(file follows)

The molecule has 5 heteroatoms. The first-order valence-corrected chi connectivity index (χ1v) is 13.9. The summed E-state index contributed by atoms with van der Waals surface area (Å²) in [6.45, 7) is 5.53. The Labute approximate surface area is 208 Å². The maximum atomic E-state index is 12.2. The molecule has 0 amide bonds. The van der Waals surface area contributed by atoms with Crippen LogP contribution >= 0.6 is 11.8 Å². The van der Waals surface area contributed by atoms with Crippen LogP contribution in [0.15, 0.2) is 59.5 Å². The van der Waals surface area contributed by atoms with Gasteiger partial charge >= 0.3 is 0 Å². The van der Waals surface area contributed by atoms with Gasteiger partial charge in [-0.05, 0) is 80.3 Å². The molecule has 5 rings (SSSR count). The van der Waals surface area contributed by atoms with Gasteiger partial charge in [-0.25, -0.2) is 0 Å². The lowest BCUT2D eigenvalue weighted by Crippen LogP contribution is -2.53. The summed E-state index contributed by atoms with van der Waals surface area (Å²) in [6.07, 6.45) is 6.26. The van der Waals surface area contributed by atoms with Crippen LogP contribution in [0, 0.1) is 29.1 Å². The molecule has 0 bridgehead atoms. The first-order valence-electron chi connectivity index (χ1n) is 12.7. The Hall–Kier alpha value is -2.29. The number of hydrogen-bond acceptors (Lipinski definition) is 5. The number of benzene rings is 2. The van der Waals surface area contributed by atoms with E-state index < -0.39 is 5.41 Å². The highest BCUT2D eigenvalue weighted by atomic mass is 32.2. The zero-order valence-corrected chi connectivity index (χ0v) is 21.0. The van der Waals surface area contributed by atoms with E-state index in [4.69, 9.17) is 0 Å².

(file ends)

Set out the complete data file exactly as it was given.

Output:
The molecule has 5 heteroatoms. The first-order valence-corrected chi connectivity index (χ1v) is 13.9. The summed E-state index contributed by atoms with van der Waals surface area (Å²) in [6.45, 7) is 5.53. The Labute approximate surface area is 208 Å². The maximum atomic E-state index is 12.2. The molecule has 0 amide bonds. The van der Waals surface area contributed by atoms with Crippen LogP contribution >= 0.6 is 11.8 Å². The van der Waals surface area contributed by atoms with Crippen LogP contribution in [0.15, 0.2) is 59.5 Å². The van der Waals surface area contributed by atoms with Gasteiger partial charge >= 0.3 is 0 Å². The van der Waals surface area contributed by atoms with Gasteiger partial charge in [-0.05, 0) is 80.3 Å². The molecule has 5 rings (SSSR count). The van der Waals surface area contributed by atoms with Gasteiger partial charge in [-0.25, -0.2) is 0 Å². The lowest BCUT2D eigenvalue weighted by Crippen LogP contribution is -2.53. The summed E-state index contributed by atoms with van der Waals surface area (Å²) in [6.07, 6.45) is 6.26. The van der Waals surface area contributed by atoms with Crippen LogP contribution in [0, 0.1) is 29.1 Å². The molecule has 0 bridgehead atoms. The first-order valence-electron chi connectivity index (χ1n) is 12.7. The Hall–Kier alpha value is -2.29. The number of hydrogen-bond acceptors (Lipinski definition) is 5. The number of benzene rings is 2. The van der Waals surface area contributed by atoms with E-state index < -0.39 is 5.41 Å². The highest BCUT2D eigenvalue weighted by atomic mass is 32.2. The zero-order valence-corrected chi connectivity index (χ0v) is 21.0. The van der Waals surface area contributed by atoms with E-state index in [4.69, 9.17) is 0 Å².